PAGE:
Imagine Otherwise: Christen A. Smith, Dána-Ain Davis, and Sameena Mulla on Cite Black Women

Jun 10, 2021 | Podcast

Centuries of Black feminist intellectuals have demonstrated how knowledge production is always deeply political, revealing whose labor and lives we value. Publicly citing and generously engaging with the contributions that others have made to our thinking is a crucial way we remake the world.

In episode 135 of Imagine Otherwise, I interview Christen A. Smith, Dána-Ain Davis, and Sameena Mulla, the three co-editors of the recent ground-breaking special issue of the journal Feminist Anthropology. This special issue focuses on the Cite Black Women movement that honors Black women’s transnational intellectual production.

The Ideas on Fire team has been privileged to copyedit the Feminist Anthropology journal from its inception, and the Cite Black Women special issue is a superb illustration of the political and ethical transformations this journal and the Cite Black Women movement bring to academic publishing and everyday life.

In our conversation, Christen, Sameena, Dána, and I discuss the pleasures and challenges of overhauling academic publishing workflows and norms so that they can embody an intersectional, transnational feminist praxis.

We also chat about what it means to honor our intellectual and communal forbearers, which this special issue does in the form of a tribute to the late Dr. Leith Mullings from colleagues, friends, comrades, and former students whose intellectual and personal lives were forever changed through her lifelong commitment to racial, economic, and gender justice.

And finally, we close out the conversation with reflections on why making room for marginalized people to speak, write, and publish is a key way we all think and live knowledge production otherwise.

"The process for this issue of Feminist Anthropology on Cite Black Women—and for all of them—is rooted in a feminist practice of collectivity: thinking together and really paying attention. Cite Black Women is a material and ideological example of what we believe feminist praxis to be." —Feminist Anthropology co-editor Dána-Ain Davis on Imagine Otherwise
"With Cite Black Women, we push people to think otherwise about knowledge production. This special issue of Feminist Anthropology does that in a great way and it's reflected in everything from the style and the structure to the content and the bibliographies." —Cite Black Women founder Christen A. Smith on Imagine Otherwise⁠
"Thinking about how an academic journal can make more space intentionally was both challenging and exciting. There are a lot of things in academic publishing that squeeze out important voices. It was exciting to make this issue happen in a way that was true to the vision of the Cite Black Women collective." —Feminist Anthropology co-editor Sameena Mulla on Imagine Otherwise.⁠

Christen A. Smith

Christen A. Smith is a Black feminist anthropologist and the creator of Cite Black Women—a campaign that brings awareness to the race and gender politics of citation and the erasure of Black women’s intellectual contributions in global society.

She is also an associate professor of anthropology and African and African diaspora studies and director of the Center for Women and Gender Studies at the University of Texas at Austin, where she researches the immediate and long-term impact of police violence on Black communities in the Americas, particularly on Black families and Black women.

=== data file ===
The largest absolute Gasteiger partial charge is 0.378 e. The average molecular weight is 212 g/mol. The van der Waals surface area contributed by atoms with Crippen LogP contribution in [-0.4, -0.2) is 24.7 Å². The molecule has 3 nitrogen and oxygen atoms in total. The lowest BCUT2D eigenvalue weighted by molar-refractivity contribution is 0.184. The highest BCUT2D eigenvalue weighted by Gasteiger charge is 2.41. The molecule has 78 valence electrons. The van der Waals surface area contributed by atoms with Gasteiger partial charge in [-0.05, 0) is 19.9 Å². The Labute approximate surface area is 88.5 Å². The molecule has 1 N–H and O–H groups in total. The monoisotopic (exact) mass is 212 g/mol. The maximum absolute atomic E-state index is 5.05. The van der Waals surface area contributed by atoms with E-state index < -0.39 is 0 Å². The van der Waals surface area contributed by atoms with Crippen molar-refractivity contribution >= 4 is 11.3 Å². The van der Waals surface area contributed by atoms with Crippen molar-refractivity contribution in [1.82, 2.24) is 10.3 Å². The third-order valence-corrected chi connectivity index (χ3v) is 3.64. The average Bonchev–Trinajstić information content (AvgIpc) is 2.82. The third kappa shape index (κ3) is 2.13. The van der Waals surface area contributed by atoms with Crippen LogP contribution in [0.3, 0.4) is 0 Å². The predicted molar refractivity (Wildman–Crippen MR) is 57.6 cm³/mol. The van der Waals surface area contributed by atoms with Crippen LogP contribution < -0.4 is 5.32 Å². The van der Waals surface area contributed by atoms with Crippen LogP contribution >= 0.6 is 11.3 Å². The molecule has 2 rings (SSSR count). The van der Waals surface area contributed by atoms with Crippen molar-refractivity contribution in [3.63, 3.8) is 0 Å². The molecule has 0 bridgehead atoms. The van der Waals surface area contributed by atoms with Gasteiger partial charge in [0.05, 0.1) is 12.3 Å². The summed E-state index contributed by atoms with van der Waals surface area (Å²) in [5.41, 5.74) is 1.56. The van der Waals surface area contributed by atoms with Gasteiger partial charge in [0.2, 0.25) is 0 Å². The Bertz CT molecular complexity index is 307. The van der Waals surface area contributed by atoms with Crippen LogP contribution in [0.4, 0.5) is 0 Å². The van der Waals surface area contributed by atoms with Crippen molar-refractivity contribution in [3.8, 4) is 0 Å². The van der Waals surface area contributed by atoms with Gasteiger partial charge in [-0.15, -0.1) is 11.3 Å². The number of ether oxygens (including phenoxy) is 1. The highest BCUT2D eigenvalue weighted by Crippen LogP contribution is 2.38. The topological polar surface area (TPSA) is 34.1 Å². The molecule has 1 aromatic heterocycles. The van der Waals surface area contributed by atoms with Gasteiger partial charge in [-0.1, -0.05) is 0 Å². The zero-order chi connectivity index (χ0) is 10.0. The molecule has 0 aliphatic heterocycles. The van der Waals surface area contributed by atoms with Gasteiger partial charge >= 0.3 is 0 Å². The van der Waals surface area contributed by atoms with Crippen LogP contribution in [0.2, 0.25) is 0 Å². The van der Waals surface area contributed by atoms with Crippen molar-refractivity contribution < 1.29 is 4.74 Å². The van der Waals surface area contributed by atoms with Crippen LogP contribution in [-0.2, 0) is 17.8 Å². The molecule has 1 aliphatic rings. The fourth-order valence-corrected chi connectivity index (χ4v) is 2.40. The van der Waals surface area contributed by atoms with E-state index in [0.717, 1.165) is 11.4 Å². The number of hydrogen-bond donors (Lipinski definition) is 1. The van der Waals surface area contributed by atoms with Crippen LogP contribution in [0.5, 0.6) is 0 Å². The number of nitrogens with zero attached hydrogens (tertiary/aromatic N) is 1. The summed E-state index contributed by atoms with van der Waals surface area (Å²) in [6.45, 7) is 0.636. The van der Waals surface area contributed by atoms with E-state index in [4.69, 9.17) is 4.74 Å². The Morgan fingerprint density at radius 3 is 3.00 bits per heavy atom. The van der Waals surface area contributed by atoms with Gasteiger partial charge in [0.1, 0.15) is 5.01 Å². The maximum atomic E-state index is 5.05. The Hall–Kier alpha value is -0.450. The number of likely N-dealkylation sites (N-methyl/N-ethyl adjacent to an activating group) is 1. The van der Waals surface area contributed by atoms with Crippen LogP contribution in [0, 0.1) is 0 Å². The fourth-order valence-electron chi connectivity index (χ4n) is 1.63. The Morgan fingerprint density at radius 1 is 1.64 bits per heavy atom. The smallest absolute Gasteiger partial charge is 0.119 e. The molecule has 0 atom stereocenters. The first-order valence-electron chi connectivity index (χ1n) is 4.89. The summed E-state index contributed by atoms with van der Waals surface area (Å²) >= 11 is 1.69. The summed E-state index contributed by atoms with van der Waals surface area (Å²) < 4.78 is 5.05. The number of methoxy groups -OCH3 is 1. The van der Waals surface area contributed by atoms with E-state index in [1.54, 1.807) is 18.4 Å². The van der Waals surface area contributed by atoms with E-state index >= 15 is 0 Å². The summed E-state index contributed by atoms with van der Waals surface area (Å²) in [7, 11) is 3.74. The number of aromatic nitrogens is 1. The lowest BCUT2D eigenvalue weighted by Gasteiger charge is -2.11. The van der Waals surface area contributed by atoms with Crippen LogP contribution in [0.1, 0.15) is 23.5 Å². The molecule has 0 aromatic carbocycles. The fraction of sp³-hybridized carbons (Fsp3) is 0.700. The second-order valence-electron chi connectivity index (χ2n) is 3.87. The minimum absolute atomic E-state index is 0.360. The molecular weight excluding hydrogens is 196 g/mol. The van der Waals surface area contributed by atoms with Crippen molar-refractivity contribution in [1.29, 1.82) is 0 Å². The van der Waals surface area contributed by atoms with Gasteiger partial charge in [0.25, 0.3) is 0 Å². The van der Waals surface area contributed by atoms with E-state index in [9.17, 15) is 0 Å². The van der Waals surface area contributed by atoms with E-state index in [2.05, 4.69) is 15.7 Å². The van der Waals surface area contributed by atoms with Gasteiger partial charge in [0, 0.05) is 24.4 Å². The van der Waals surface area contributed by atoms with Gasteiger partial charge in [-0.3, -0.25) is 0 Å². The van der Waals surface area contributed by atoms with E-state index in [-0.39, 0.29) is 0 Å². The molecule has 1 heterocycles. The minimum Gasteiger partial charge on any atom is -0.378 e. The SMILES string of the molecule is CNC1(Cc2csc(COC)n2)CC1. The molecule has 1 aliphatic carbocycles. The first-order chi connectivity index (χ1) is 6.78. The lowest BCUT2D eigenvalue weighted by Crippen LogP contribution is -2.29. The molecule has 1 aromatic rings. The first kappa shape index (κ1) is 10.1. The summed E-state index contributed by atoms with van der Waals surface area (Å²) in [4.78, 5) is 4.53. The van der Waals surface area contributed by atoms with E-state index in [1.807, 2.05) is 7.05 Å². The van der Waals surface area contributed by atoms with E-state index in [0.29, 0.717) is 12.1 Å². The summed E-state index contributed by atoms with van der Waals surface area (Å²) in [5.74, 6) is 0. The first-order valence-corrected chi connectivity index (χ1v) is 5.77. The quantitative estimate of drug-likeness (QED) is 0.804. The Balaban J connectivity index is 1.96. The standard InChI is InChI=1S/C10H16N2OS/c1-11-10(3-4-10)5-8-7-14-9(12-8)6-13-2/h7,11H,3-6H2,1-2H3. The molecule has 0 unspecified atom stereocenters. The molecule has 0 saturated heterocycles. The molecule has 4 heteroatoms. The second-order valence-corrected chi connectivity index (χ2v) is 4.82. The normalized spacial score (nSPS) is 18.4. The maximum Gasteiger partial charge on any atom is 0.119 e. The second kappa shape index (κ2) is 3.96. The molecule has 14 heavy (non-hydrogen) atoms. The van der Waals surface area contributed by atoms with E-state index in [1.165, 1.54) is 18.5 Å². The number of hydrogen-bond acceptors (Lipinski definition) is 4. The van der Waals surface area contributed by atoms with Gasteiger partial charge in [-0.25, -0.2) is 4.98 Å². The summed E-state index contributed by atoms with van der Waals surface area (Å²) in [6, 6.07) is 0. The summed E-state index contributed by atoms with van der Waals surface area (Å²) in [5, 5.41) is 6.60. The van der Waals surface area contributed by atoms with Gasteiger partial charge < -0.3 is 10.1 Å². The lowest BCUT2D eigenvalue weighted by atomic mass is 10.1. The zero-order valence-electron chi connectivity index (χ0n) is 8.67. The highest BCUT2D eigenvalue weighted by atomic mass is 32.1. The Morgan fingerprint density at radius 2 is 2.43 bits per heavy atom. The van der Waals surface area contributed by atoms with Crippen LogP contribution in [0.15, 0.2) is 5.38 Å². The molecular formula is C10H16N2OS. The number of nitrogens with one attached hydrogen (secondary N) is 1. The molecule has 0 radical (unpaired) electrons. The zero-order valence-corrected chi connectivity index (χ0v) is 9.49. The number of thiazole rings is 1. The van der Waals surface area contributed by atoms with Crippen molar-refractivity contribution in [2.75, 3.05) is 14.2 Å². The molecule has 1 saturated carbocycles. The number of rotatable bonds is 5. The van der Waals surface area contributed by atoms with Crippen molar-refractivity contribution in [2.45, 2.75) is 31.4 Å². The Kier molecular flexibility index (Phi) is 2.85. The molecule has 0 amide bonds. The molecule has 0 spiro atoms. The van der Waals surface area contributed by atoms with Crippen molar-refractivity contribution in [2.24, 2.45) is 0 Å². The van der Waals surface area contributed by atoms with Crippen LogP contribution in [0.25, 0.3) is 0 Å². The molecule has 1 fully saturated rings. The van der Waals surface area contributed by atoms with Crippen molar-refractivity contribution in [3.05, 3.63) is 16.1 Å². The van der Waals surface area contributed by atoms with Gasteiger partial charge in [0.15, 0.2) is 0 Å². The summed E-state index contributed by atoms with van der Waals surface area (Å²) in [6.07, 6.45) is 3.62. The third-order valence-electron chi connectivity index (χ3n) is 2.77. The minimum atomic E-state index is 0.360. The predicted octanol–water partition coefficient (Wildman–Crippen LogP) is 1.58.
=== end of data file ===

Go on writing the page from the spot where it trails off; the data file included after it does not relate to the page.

Christen is the author of Afro-Paradise: Blackness, Violence and Performance in Brazil (University of Illinois Press, 2016), and her research and writing has been featured in Democracy Now!, Al-Jazeera, BBC’s World Have Your Say, Pacifica Radio, the New York Times, the Nation, PBS’s NewsHour, Maclean’s, the Feminist Wire, and Caros Amigos.

Dána-Ain Davis

Dána-Ain Davis is a professor of urban studies at Queens College director of the Center for the Study of Women and Society at the CUNY Graduate Center.

Dána’s research focuses on Black feminist ethnography and the dynamics of race and racism. She is the author or co-editor of five books, including Reproductive Injustice: Racism, Pregnancy, and Premature Birth (NYU Press, 2019).

She has served as president of the Association of Black Anthropologists, co-editor of the journal Transforming Anthropology, co-chair of NARAL-NY, coordinator of the Reproductive Rights Education Project at Hunter College, and a member of the New York Governor’s Task Force on Maternal Mortality and Disparate Racial Outcomes.

Currently, Dána is the co-editor (with Sameena Mulla) of Feminist Anthropology, the journal of the Association for Feminist Anthropology.

Dána is also a doula who supports birthing people and their families/partners.

Sameena Mulla

Sameena Mulla is an associate professor in the Department of Social and Cultural Sciences at Marquette University. Her research and teaching focus on the racially gendered hierarchies at work in medical and legal interventions into gender-based violence.

Sameena is the author of The Violence of Care: Rape Victims, Forensic Nurses, and Sexual Assault Intervention (NYU Press, 2014) and co-author (with Heather Hlavka) of Bodies in Evidence: Race, Gender, and Science in Sexual Assault Adjudication (NYU Press, 2021).

Collaborative work is a touchstone of Sameena’s feminist practice and is part of what she relishes in her work as co-editor of the journal Feminist Anthropology with Dána-Ain Davis.

As the founding editors of Feminist Anthropology, Dána and Sameena prioritize an ethical process for authors and reviewers while promoting inclusive and transformative citational practices. Together, they champion a heterogeneous approach to feminist anthropology that generates space for varying genealogical, political, and theoretical modalities of feminist practice.

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